Reply
  3. C.B. Anderson

    Fun stuff indeed, Susan. But I wonder if, in the second line of the first poem, “‘n” might have been better rendered “‘n’,” for after all you’ve apostrophied away two letters. But was there any reason for it at all, since writing “and” has only one syllable, same as ‘n’? Perhaps you thought the contraction was funnier, but there’s no need to gild the lily.

    Reply
    • Mike Bryant

      C. B.
      As you well know, Susan means lily. If anyone has the absolute right to gild said lily, it is my Susan. 😉

      Reply
    • Susan Jarvis Bryant

      C. B, thank you so much for reading my poetry and offering a cherished compliment. As an English gal, I appreciate your critiques, and I’m wholly on board with your fine eye for grammar, but this usage was carefully considered having lived in Texas for eight years:
      “Chicken ‘n Salsa offers a huge menu with Mexican, Tex-Mex and American food”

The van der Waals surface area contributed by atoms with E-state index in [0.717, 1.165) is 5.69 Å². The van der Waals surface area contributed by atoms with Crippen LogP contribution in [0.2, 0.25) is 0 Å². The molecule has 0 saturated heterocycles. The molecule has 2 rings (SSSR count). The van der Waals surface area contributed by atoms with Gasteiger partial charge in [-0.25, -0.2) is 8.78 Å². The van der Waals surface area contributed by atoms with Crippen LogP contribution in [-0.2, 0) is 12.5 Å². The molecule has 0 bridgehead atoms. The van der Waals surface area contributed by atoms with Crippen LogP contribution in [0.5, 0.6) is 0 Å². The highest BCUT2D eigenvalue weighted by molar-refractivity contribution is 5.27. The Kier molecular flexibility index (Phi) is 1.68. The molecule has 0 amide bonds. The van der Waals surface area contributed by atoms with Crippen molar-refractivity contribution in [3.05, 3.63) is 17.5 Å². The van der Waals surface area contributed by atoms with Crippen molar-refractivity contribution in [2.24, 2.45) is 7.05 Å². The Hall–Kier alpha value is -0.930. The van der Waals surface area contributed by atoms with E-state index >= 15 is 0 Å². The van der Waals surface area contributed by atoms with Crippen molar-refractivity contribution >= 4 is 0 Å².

Neologisms pervade my life and my poetry, so it would seem… when in Rome…

      Reply
    • Susan Jarvis Bryant

      Mr. Anderson, I was only having a little fun. I appreciate your point and feel the word “and” would probably be more appropriate. Thank you for your fine eye for detail.

      Reply
  4. daniel Val

    Give Susan a break from American dialect use. Susan written style quintessential poetry for most follows her ancestry genetic spirit keeping with tradition and pride with some of the greatest poetry to ever break ground and paved the roads of artistic human and enlightenment spirit.
    Some draw from dwells deep fountain wells and other from springs and still others thirst quenched from love hand drink. Express and articulate Susan, keep the heart and spirit one.